These study groups involve the use of Kagen structures for the method of delivery of new information to teachers along with modeling specific strategies and structures that the teachers can use in their classrooms. The strategies and activities introduced during that session is supported with materials such as manipulatives needed for those activities so that the teachers can go back and immediately implement them into the classroom instruction. The modeling of Kagen structures is to show the benefit and how easy the teachers can implement these strategies in their teaching. For example, when presenting new material to the teachers, the math coordinator uses the 10/2 method; she lectures or models/demonstrates something and at the 10 minute mark she gives the teachers 2 minutes to process that new information using a variety of cooperative learning structures (e.g., think-pair-share, round rally). The 10/2 strategy will give the learner processing time and assist them in making a connection or personalize the learning experience to something already known which aides in the processing of new information.

Before they leave each study group session they have to commit to implementing something they have discussed/learned and then they will report back on what they did and how it worked at the next month’s meeting. Teachers leave each session with materials such as Algebra Lab Gear and lessons and strategies that they can go back and immediately use in their classrooms the next day. The materials are a huge reinforcement for teachers to attend and participate. Those not at the session do not receive the materials. It was a struggle at the beginning to have teachers out of the classroom spending valuable teaching time being involved in these monthly study groups; however, it did not take more than two sessions before the teachers were seeing the benefits and value. References available upon request from the Utah Personnel Development Center
This year Washington County School District (WCSD) has placed the issue of increasing students’ understanding of mathematics at the forefront of student achievement, rx to include improvement of students’ performance on statewide math assessments. Approximately one-half of Utah’s students with disabilities do not achieve a proficient score in the area of math. In the last two years, approved district and statewide assessment results indicated that less than half of WCSD secondary students with disabilities received a proficient score. This trend was not just seen with students with disabilities. Our general high school students were not making proficient marks in Algebra and Geometry. One of our district’s goals is to develop and implement a plan to increase the number of students moving from non-proficient to proficient in Algebra and Geometry in grades 10-12.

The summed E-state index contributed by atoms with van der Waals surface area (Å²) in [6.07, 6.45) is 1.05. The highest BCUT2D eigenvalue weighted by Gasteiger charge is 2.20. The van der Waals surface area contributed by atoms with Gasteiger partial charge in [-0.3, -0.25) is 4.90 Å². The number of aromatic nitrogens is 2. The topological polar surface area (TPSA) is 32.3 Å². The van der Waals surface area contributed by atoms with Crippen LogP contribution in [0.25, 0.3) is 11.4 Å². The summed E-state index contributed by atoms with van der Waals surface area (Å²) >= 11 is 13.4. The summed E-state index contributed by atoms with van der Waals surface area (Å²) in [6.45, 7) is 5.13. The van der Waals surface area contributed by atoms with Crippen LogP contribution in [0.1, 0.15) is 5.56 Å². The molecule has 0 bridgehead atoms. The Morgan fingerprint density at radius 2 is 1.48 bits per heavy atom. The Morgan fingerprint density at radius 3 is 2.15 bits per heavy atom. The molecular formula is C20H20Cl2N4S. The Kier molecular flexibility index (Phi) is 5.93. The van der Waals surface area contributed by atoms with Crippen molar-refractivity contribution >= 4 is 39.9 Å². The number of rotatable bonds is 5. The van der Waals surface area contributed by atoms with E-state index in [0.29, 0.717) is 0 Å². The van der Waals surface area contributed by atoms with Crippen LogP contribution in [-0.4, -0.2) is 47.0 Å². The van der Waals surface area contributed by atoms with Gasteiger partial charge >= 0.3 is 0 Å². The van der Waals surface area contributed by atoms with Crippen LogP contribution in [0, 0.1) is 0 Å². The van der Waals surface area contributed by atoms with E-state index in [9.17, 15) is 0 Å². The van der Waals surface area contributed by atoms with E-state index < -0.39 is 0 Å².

Washington County School District chose to respond to the issue of our secondary students experiencing difficulty in learning and understanding mathematics through a collaborative effort with the special education department. With the support of the secondary administration staff and the special education department, page this year our district is providing monthly study groups for high school math teachers (special education, algebra, geometry) to improve and enhance their skills and provide them with research-based strategies and interventions to use in their classrooms. WCSD has a successful Professional Learning Community (PLC) approach to on-going staff development. Our PLC model focuses on a standards-based approach to personnel development rather than a program or curriculum specific approach that builds upon on-going study groups that learn from and support each others’ professional growth and contributions.

Our district’s professional development for special educators and general educators has extensively incorporated the core curriculum. However, an informal survey of programs within the district showed that we are lacking curricula strategies and interventions in the area of mathematics for struggling students and/or students with disabilities that align with the general curriculum. Our teachers need professional development in mathematics in order to select, modify, and adapt appropriate instructional material as well as deliver appropriate instruction to these students. We know that effective instructional approaches for students with learning disabilities include a combined approach of explicit and systematic instruction and strategic instruction (Swanson & Hoskyn, 2001). Other research indicates that programs which have strong components of concrete-to-representational-to-abstract (CRA) or programs with supplemental CRA activities and sequence of instruction are effective models of instruction for students with learning disabilities (Witzel, Mercer, Miller, 2003; Cass, Cates, Smith, Jackson, 2003).